A subterranean sun shines above her head, and people go about their business, but everything is oddly different. At last it dawns on her: everybody is flat – and she is flat too!  They have all arrived through the escalator, which has squeezed them like laundry in a wringer.  They have become “thinsies”.

The girl tries to find her way back, but the new land’s geography is confusing, and she meets peculiar travelling companions who only compound the difficulties further. She finds herself on a railway platform, trying to buy a ticket from a flat ticket machine. Later she sets sail on a raft which sinks – but only a few inches, as the lake is flat.  Only after many adventures does she find her way back to the surface, though I forget exactly how.

That’s as much as I remember from my childhood.  About a year ago, I wanted to read it again and tracked the title down at the British Library.  Big mistake!  The experience was so disappointing that I expunged it from my mind, which is why I still can’t remember how the girl makes her escape.  What I’d previously recalled as a great baroque castle of a book, Alice-like in its labyrinthine clarity, is actually about 40 pages long, with a story as flimsy as the thinsies are thinsy.  I still like the pictures, which are unsettlingly large, flat and washed-out.  But the story itself is too small.

I wonder now, though, whether it matters.  A book is what happens in the minds of its readers, after all.  If I can dip into Montaigne’s Essays and Proust’s for a mere ten minutes at a time, and bob around spotting a few bright fish and shells under the surface before my attention drifts elsewhere, then why shouldn’t I keep the Thinsies as it always was – a vast lake, on which I can row for hours without striking land, and forget to come home until long after dark?  Both are just ways of loving a book, and both may have very little to do with the book itself.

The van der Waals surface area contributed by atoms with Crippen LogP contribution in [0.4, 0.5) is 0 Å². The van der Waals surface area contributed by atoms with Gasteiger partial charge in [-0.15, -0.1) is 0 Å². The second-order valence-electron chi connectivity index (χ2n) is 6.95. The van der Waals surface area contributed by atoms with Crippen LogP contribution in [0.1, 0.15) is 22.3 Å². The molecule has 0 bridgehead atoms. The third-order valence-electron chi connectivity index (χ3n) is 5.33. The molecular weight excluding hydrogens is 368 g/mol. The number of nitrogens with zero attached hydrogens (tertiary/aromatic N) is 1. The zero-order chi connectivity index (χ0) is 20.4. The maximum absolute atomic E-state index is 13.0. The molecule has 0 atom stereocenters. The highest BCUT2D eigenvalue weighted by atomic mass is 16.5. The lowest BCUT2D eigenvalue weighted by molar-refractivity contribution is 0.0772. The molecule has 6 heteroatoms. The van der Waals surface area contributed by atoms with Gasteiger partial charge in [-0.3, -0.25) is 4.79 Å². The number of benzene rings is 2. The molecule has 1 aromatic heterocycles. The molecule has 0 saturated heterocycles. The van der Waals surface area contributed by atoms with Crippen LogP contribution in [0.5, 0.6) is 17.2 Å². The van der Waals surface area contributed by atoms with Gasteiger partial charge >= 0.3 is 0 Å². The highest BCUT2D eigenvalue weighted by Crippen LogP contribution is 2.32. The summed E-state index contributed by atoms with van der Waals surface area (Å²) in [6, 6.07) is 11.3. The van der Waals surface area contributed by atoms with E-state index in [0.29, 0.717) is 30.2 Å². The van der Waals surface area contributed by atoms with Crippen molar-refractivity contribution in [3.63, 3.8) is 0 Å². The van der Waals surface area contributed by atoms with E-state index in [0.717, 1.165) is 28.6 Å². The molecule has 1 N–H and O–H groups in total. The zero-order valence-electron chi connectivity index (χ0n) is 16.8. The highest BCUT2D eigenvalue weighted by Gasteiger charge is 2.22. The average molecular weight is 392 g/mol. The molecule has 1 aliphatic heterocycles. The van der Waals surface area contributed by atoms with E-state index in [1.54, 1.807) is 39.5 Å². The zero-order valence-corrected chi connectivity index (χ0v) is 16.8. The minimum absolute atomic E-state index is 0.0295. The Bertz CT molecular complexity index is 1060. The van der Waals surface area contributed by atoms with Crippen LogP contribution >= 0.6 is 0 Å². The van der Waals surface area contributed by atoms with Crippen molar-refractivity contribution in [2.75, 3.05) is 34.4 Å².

threeguysonebook.com

Few books in recent memory have caused as much of a stir as Reality Hunger, the 219-page “manifesto” by David Shields.

It’s a book that defies easy classification.

An argument.  A clarion call.  An affront.  A life story.

An unapologetic assault on the literary status quo.

An essay-memoir-pointillistic-literary-collage-and-exercise-in-appropriation-art, one which argues that a new artistic movement is forming, a movement which prizes as its virtues things like randomness, self-reflexivity, reader/viewer participation, and the total obliteration of the line between fiction and nonfiction.

The book has been greeted as a revelation.  A game-changer.  A thunderous ars poetica.

The book has been greeted as reprehensible.  Tired.  An irresponsible attempt to subvert existing copyright law, all while generating a massive wave of cheap publicity.

Writers in particular have reacted strongly to the book.  Some with venemous anger; others, a fit of nervousness; others still with unbridled enthusiasm.

“To call something a manifesto is a brave step,” writes Luc Sante in the New York Times.  ”It signals that you are hoisting a flag and are prepared to go down with the ship.”

Shields—as far as I can tell—is still afloat, and he was kind enough to speak with me recently about his life, his work, and his assessment of the cultural moment.

I’ve lived without a television for just over two months now.

At first I panicked.

I come from a family who firmly believes that Katie Couric and Alex Trebek are immediate family members and should be laid places akin to Elijah’s at the family dining table.

When I still lived at home, my parents’ Christmas card list should have included Bob Newhart (with Larry, his cousin Darryl and his other cousin Darryl), Sgt. Frank Furrillo, the Seavers, the Huxtables, the Carringtons, the Ewings, and the entire staff of St. Eligius Hospital for the amount of time we spent with each other.